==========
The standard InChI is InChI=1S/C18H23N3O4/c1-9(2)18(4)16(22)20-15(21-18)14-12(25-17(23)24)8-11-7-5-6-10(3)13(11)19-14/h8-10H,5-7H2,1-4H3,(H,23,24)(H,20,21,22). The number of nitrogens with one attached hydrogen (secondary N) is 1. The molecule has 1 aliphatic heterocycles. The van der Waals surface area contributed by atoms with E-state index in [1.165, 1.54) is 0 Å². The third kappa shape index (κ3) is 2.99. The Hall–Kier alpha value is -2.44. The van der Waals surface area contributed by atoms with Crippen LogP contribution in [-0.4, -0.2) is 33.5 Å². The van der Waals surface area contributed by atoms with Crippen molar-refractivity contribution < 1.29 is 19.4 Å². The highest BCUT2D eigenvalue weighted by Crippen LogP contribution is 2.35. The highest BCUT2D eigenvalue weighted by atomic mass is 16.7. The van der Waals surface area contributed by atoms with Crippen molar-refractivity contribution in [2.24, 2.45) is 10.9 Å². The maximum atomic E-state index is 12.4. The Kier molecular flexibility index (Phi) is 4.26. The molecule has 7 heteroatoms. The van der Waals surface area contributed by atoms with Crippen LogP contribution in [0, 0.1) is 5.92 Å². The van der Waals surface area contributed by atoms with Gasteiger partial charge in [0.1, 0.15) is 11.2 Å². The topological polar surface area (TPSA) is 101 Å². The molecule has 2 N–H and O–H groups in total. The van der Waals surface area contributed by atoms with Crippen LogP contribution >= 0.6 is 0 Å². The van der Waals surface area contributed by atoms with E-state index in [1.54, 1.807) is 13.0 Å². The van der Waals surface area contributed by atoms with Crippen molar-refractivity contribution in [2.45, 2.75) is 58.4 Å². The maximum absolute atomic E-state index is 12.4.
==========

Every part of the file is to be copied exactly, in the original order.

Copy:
The standard InChI is InChI=1S/C18H23N3O4/c1-9(2)18(4)16(22)20-15(21-18)14-12(25-17(23)24)8-11-7-5-6-10(3)13(11)19-14/h8-10H,5-7H2,1-4H3,(H,23,24)(H,20,21,22). The number of nitrogens with one attached hydrogen (secondary N) is 1. The molecule has 1 aliphatic heterocycles. The van der Waals surface area contributed by atoms with E-state index in [1.165, 1.54) is 0 Å². The third kappa shape index (κ3) is 2.99. The Hall–Kier alpha value is -2.44. The van der Waals surface area contributed by atoms with Crippen LogP contribution in [-0.4, -0.2) is 33.5 Å². The van der Waals surface area contributed by atoms with Crippen molar-refractivity contribution < 1.29 is 19.4 Å². The highest BCUT2D eigenvalue weighted by Crippen LogP contribution is 2.35. The highest BCUT2D eigenvalue weighted by atomic mass is 16.7. The van der Waals surface area contributed by atoms with Crippen molar-refractivity contribution in [2.24, 2.45) is 10.9 Å². The maximum atomic E-state index is 12.4. The Kier molecular flexibility index (Phi) is 4.26. The molecule has 7 heteroatoms. The van der Waals surface area contributed by atoms with Crippen LogP contribution in [0, 0.1) is 5.92 Å². The van der Waals surface area contributed by atoms with Gasteiger partial charge in [0.1, 0.15) is 11.2 Å². The topological polar surface area (TPSA) is 101 Å². The molecule has 2 N–H and O–H groups in total. The van der Waals surface area contributed by atoms with Crippen LogP contribution >= 0.6 is 0 Å². The van der Waals surface area contributed by atoms with E-state index in [1.54, 1.807) is 13.0 Å². The van der Waals surface area contributed by atoms with Crippen molar-refractivity contribution in [2.45, 2.75) is 58.4 Å². The maximum absolute atomic E-state index is 12.4.